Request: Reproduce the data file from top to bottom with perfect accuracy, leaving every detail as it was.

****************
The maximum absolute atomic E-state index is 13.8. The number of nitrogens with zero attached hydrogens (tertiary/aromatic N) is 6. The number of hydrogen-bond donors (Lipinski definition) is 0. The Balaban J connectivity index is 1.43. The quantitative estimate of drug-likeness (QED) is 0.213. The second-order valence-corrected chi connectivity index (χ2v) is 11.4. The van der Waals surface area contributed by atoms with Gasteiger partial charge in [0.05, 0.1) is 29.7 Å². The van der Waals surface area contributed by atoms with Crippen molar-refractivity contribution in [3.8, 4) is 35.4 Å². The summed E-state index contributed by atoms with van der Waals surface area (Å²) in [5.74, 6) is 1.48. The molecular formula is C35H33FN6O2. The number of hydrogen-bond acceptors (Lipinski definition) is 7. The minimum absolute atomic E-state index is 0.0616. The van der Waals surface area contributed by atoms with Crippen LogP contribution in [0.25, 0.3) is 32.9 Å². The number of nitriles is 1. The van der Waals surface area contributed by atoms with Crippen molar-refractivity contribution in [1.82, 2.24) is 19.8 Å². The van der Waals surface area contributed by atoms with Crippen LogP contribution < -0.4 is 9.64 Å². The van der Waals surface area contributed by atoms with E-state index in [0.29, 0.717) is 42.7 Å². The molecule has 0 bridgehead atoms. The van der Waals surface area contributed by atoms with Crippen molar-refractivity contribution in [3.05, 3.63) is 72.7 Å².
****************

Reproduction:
The maximum absolute atomic E-state index is 13.8. The number of nitrogens with zero attached hydrogens (tertiary/aromatic N) is 6. The number of hydrogen-bond donors (Lipinski definition) is 0. The Balaban J connectivity index is 1.43. The quantitative estimate of drug-likeness (QED) is 0.213. The second-order valence-corrected chi connectivity index (χ2v) is 11.4. The van der Waals surface area contributed by atoms with Gasteiger partial charge in [0.05, 0.1) is 29.7 Å². The van der Waals surface area contributed by atoms with Crippen molar-refractivity contribution in [3.8, 4) is 35.4 Å². The summed E-state index contributed by atoms with van der Waals surface area (Å²) in [5.74, 6) is 1.48. The molecular formula is C35H33FN6O2. The number of hydrogen-bond acceptors (Lipinski definition) is 7. The minimum absolute atomic E-state index is 0.0616. The van der Waals surface area contributed by atoms with Crippen LogP contribution in [0.25, 0.3) is 32.9 Å². The number of nitriles is 1. The van der Waals surface area contributed by atoms with Crippen molar-refractivity contribution in [1.82, 2.24) is 19.8 Å². The van der Waals surface area contributed by atoms with Crippen LogP contribution < -0.4 is 9.64 Å². The van der Waals surface area contributed by atoms with E-state index in [0.29, 0.717) is 42.7 Å². The molecule has 0 bridgehead atoms. The van der Waals surface area contributed by atoms with Crippen molar-refractivity contribution in [3.05, 3.63) is 72.7 Å².